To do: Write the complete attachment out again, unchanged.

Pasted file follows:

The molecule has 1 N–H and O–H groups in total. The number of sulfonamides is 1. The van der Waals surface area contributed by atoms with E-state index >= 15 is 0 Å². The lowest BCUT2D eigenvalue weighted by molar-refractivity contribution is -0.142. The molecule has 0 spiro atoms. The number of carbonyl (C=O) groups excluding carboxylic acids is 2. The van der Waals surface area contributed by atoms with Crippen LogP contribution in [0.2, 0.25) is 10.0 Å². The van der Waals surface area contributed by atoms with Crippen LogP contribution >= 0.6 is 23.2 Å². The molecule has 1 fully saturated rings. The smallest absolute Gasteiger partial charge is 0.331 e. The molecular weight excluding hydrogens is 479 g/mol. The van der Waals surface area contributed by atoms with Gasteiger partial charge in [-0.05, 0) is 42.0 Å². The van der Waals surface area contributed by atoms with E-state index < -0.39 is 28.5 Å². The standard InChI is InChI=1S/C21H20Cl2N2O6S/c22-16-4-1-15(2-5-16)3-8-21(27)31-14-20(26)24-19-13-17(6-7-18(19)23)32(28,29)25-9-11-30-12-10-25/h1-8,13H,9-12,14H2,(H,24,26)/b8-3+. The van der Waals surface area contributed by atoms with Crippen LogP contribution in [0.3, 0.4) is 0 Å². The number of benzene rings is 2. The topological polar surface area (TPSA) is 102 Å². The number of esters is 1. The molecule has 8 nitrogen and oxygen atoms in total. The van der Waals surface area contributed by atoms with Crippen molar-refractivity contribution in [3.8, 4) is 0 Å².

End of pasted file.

The molecule has 1 N–H and O–H groups in total. The number of sulfonamides is 1. The van der Waals surface area contributed by atoms with E-state index >= 15 is 0 Å². The lowest BCUT2D eigenvalue weighted by molar-refractivity contribution is -0.142. The molecule has 0 spiro atoms. The number of carbonyl (C=O) groups excluding carboxylic acids is 2. The van der Waals surface area contributed by atoms with Crippen LogP contribution in [0.2, 0.25) is 10.0 Å². The van der Waals surface area contributed by atoms with Crippen LogP contribution >= 0.6 is 23.2 Å². The molecule has 1 fully saturated rings. The smallest absolute Gasteiger partial charge is 0.331 e. The molecular weight excluding hydrogens is 479 g/mol. The van der Waals surface area contributed by atoms with Gasteiger partial charge in [-0.05, 0) is 42.0 Å². The van der Waals surface area contributed by atoms with E-state index < -0.39 is 28.5 Å². The standard InChI is InChI=1S/C21H20Cl2N2O6S/c22-16-4-1-15(2-5-16)3-8-21(27)31-14-20(26)24-19-13-17(6-7-18(19)23)32(28,29)25-9-11-30-12-10-25/h1-8,13H,9-12,14H2,(H,24,26)/b8-3+. The van der Waals surface area contributed by atoms with Crippen LogP contribution in [0.3, 0.4) is 0 Å². The number of benzene rings is 2. The topological polar surface area (TPSA) is 102 Å². The number of esters is 1. The molecule has 8 nitrogen and oxygen atoms in total. The van der Waals surface area contributed by atoms with Crippen molar-refractivity contribution in [3.8, 4) is 0 Å².